Dr. Edwards was also emphatic in describing the accomplishments of the SCICEX series. “We have increased what we know about the bottom of the Arctic Ocean by two or three orders of magnitude – literally. It is just an explosion of information compared to what we had before,” she asserted. In her judgment, years of work will be required to analyze and assess the five SCICEX expeditions’ results.

ONR will continue making important contributions to Arctic research through its High Latitude Dynamics Research Program and other projects. The National/Navy Ice Center in Suit-land, Maryland, will also continue as the Nation’s lead Arctic environmental forecast center, and ONR is making investments to improve its operational forecasting abilities. “We must work harder to know exactly what future the Arctic holds,” Dr. Conlon said, “because the effects are worldwide – and dramatic.”

End of an Era?
Hawkbill’s 1999 Arctic expedition marks the end of the current series of yearly SCICEXs and the beginning of a period of some uncertainty. As Submarine Force assets continue to draw down, it will be more difficult to assign Fleet submarines to cooperative undersea scientific expeditions with civilian researchers. RADM Albert H. Konetzni Jr., Commander of the U.S. Pacific Fleet’s Submarine Force, describes the problem of scheduling time for operations like SCICEX. “We’re going from 96 submarines in 1990 to a projected 50 submarines by the year 2003. Planners are already asking which valid missions the remaining submarines can fulfill and which missions will go unfulfilled,” he noted. Although long-term prospects are tenuous, there is a potential opportunity for the Sturgeon-class submarine USS L. Mendel Rivers (SSN-686) to participate in a prospective SCICEX-2000 in the fall of next year. Regardless of the final outcome, the crew of USS Hawkbill now joins the long line of Navy men and women who have had a unique and unforgettable Arctic experience while contributing to our scientific understanding of that remote and inhospitable region.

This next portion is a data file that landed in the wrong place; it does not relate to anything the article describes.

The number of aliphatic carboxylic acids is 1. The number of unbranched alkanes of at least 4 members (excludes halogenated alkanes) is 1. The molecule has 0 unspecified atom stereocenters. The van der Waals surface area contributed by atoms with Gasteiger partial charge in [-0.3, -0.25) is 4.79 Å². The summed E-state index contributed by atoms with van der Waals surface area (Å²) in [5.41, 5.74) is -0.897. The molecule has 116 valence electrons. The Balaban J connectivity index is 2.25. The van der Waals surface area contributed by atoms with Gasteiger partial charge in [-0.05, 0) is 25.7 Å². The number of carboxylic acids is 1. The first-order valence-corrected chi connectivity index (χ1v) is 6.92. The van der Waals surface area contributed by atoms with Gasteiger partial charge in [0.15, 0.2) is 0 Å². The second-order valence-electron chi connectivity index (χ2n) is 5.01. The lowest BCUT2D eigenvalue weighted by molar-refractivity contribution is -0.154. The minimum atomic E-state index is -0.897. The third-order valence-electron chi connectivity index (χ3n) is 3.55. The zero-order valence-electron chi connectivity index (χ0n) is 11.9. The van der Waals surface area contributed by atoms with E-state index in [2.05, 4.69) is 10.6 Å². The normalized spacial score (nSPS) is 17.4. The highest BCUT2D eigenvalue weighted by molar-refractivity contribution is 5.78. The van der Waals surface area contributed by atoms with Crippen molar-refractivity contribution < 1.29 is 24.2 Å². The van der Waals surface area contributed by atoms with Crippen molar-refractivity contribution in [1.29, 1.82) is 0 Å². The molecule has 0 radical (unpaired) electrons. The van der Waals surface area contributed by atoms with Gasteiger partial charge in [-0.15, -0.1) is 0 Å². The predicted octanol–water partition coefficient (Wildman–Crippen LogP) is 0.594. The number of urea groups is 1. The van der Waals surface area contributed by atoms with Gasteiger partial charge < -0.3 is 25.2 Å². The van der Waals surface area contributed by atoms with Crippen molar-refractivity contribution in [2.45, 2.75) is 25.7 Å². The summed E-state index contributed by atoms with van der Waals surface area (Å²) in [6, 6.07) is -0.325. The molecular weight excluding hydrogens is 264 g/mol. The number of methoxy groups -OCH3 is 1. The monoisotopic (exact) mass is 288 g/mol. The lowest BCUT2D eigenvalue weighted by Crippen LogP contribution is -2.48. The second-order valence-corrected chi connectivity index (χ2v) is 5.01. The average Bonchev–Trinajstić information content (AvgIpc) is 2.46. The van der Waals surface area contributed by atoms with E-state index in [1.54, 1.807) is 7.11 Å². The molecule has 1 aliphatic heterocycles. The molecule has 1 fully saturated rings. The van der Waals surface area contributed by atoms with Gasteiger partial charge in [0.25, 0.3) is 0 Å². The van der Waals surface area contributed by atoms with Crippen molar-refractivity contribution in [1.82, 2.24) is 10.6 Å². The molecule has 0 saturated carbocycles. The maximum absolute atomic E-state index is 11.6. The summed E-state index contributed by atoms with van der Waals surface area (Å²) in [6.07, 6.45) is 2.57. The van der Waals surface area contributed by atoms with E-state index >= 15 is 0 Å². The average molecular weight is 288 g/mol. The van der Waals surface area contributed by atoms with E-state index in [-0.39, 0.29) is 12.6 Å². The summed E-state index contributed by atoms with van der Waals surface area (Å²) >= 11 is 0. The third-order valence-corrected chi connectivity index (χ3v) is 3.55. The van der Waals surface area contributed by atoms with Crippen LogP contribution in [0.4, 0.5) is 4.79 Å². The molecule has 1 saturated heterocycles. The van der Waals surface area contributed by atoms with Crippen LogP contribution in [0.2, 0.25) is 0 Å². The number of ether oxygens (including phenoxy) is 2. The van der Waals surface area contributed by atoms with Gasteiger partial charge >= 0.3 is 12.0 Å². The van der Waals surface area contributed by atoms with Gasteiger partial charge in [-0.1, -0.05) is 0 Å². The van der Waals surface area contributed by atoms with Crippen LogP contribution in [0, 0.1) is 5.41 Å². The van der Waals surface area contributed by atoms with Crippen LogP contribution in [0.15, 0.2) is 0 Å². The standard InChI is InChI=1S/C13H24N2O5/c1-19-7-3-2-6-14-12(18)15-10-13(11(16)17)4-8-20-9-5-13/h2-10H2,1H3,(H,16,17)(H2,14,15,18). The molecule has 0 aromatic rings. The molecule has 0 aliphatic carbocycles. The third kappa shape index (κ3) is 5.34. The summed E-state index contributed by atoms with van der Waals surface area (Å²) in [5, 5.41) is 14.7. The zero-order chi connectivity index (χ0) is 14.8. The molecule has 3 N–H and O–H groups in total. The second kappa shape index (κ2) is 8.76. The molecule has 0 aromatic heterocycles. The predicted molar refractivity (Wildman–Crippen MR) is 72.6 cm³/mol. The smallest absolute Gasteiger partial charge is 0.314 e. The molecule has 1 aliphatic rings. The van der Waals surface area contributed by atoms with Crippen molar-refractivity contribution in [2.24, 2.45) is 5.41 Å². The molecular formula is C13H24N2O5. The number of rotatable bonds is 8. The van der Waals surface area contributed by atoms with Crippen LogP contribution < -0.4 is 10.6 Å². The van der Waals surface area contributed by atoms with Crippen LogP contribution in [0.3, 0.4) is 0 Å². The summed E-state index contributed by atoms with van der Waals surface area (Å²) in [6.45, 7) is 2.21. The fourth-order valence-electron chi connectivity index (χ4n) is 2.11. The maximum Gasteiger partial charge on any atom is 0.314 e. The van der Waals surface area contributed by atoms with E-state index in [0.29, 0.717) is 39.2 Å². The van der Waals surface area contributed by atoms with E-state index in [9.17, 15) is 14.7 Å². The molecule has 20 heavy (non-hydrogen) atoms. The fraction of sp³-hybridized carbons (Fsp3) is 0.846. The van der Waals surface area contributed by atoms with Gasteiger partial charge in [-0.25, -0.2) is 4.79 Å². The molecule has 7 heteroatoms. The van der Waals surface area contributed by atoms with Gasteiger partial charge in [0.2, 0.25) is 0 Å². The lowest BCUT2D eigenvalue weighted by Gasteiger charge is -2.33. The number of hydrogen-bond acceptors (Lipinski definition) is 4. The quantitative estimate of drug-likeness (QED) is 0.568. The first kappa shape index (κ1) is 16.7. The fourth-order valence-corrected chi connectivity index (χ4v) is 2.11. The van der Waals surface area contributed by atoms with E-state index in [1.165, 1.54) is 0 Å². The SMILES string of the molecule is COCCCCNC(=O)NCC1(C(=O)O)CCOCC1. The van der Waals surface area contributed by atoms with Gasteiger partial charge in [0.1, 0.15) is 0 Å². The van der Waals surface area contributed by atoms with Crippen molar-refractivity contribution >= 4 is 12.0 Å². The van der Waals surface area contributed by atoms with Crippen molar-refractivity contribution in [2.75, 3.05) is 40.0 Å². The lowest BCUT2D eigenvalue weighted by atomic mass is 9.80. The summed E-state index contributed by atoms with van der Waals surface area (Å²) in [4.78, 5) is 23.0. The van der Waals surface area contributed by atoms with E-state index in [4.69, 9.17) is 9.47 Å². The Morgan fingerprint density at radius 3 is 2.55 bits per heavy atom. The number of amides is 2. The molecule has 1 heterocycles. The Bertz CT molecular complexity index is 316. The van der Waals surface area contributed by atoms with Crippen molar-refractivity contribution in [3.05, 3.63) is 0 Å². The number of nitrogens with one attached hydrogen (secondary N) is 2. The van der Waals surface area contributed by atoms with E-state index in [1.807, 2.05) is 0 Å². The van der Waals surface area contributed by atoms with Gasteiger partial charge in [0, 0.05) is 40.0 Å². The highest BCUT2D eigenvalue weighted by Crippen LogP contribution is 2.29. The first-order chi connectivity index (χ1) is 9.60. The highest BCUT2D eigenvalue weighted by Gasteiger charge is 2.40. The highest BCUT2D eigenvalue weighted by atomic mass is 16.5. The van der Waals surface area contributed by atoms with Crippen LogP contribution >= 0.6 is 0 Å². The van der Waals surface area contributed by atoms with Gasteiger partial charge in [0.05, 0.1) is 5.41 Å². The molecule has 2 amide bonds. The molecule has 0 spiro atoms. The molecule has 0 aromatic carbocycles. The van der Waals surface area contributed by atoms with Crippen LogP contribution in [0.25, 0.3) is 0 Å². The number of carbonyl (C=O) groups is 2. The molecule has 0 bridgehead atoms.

CAPT Peterson, is the Senior Editor of the Navy League’s Sea Power Magazine, in which a longer version of this article will appear. LCDR Werner is the Public Affairs Officer at COMSUBPAC. Both men participated in SCICEX-99.